INTERCARGO re-iterated its commitment to a safe, efficient, high quality and environmentally-friendly dry bulk shipping industry. Also, it supports an industry governed by free and fair competition. By doing so, dry bulk shipping lines can counter the various challenges faced.
Port State Control transparency
INTERCARGO, in relation to Port State Control transparency and the lack of any self-assessment structures, continues its efforts to persuade regional MoUs to establish auditing schemes and transparency mechanisms.
The objective is to target unethical behaviour within their areas. However, it is regrettable that so far MoUs seem uninterested to follow.
Thus, crew are distracted from their primary task of safe ship operations by the unethical behaviour of Port Authorities in some coastal states.
Therefore, the Association requests IMO intervention at government levels to curb this practice.
Safe carriage of cargoes and investigation of casualties
The year 2017 was marked by the tragic losses of M/V Stellar Daisy, carrying iron ore, and M/V Emerald Star, with nickel ore cargo, causing the loss of 32 seafarers.
This was the highest annual loss of lives since 2011.
INTERCARGO believes that the submission of quality casualty investigation reports without undue delays would greatly benefit the industry.
It has already commended the Isle of Man Ship Registry, the Flag Administration of the M/V CHESHIRE, for the timely publication and the clarity of its Casualty Investigation Report.
This report allowed the International Maritime Organisation (IMO), and the Association, to consider corrective actions (e.g. in relation to the IMSBC code).
The importance of investigating an incident and the subsequent publication of a casualty investigation report cannot be over stated.
The dry bulk industry expects strict compliance with IMO’s Casualty Investigation Code. Thus, it might even necessitate a “naming and shaming” enforcement process.
The Association invites the IMO to regularly publish casualty analyses.
On the implementation of the 2020 regulation for the 0.5% sulphur limit on bunkers, the maritime industry is concerned about a reasonable level of safety of MARPOL and SOLAS compliant fuels from 1st January 2020.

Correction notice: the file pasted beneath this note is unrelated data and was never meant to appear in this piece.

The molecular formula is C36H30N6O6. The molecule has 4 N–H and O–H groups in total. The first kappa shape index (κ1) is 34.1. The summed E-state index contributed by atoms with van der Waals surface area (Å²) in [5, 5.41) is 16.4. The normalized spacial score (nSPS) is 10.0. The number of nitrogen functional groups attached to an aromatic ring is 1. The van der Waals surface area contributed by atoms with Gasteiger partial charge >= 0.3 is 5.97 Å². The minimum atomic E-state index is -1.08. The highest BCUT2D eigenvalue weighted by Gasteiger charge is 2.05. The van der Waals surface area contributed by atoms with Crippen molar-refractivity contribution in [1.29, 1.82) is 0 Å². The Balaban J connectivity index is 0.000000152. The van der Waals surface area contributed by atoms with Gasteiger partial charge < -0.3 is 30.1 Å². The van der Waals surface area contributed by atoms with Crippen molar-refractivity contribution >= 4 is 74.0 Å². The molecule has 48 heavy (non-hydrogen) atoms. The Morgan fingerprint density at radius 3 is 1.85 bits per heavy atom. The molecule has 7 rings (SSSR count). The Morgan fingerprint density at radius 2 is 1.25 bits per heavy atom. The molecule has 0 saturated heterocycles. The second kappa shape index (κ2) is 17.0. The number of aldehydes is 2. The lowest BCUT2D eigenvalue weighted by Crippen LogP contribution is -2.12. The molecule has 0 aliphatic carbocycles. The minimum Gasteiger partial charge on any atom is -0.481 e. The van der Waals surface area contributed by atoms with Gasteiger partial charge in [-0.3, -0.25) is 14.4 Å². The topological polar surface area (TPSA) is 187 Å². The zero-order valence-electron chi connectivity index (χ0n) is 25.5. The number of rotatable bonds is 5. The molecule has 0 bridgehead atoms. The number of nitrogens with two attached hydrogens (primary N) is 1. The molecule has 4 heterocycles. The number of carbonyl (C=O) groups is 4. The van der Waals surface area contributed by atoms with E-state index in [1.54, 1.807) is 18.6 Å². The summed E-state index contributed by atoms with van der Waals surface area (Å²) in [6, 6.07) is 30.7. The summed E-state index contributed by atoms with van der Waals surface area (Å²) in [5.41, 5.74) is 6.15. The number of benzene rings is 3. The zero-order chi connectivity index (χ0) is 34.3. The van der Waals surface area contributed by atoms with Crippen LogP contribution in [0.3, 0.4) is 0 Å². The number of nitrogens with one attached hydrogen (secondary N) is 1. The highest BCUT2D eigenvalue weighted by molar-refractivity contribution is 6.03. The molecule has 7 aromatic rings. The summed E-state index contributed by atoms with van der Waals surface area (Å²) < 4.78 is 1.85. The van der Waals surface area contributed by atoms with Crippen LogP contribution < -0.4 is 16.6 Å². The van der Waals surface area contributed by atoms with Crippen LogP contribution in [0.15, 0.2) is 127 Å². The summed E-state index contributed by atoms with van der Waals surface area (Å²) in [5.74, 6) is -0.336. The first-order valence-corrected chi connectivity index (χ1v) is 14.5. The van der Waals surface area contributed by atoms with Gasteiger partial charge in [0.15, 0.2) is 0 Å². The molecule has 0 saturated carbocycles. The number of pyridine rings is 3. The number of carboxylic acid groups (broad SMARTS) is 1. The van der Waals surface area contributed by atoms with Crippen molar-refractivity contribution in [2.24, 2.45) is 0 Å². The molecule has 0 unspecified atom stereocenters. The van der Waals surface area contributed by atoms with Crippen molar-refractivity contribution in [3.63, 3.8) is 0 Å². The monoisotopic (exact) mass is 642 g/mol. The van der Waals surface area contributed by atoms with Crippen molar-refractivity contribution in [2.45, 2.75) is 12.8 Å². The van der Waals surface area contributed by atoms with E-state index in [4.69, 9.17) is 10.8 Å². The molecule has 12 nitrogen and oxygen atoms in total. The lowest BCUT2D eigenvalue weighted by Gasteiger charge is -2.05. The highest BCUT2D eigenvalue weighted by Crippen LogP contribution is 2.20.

This crucial message has unfortunately been distorted even at IMO level.
The successful and orderly implementation of the regulation rests with the IMO Member States and with suppliers. These involves oil refineries, bunker suppliers and charterers who need to secure the worldwide availability of safe compliant fuels.
This a particular problem for ships in the tramp trades. Policing the quality of the new compliant fuels seems to be a great challenge already. Certainly, it has proved extremely difficult to address the very serious recent problems with existing fuels.
INTERCARGO welcomed the initial strategy for the reduction of Greenhouse Gas (GHG) from ships adopted by IMO. It will continue its participation in the global regulator’s deliberations.
The ambitious objectives will require adequate technological solutions. For example, GHG emissions largely depend on the design and the technology of the constructed ships, their engines and machinery, and the fuels used for propulsion.
So, it is crucial that charterers and operators, who very often have the responsibility about how ships are utilised, shipbuilders, engine manufacturers, and fuel suppliers get involved in IMO’s deliberations.
Ballast Water Management (BWM)
INTERCARGO aspires to the effective implementation of the BWM Convention.
It remains committed to investigating the ongoing practical problems in retrofitting existing dry bulk ships with BWM systems and operating them.
Implementation challenges also include the following.
- Adequate worldwide spares support for these systems
- Availability of proven systems, which can perform under all conditions
- Service backup
Hence, achieving the effective implementation of the BWM Convention will require working closely with the manufacturers.
Port Reception Facilities
Compliance with the discharge requirements of MARPOL for cargo residues and cargo hold washing waters which are Hazardous to the Marine Environment (HME) depends largely on the availability of adequate (e.g. per cargo type) Port Reception Facilities (PRFs).
The non-availability and adequacy problems of PRFs unfortunately continue.
Therefore, the Associate would urge a more effective system by IMO for information collection and sharing to ensure compliance.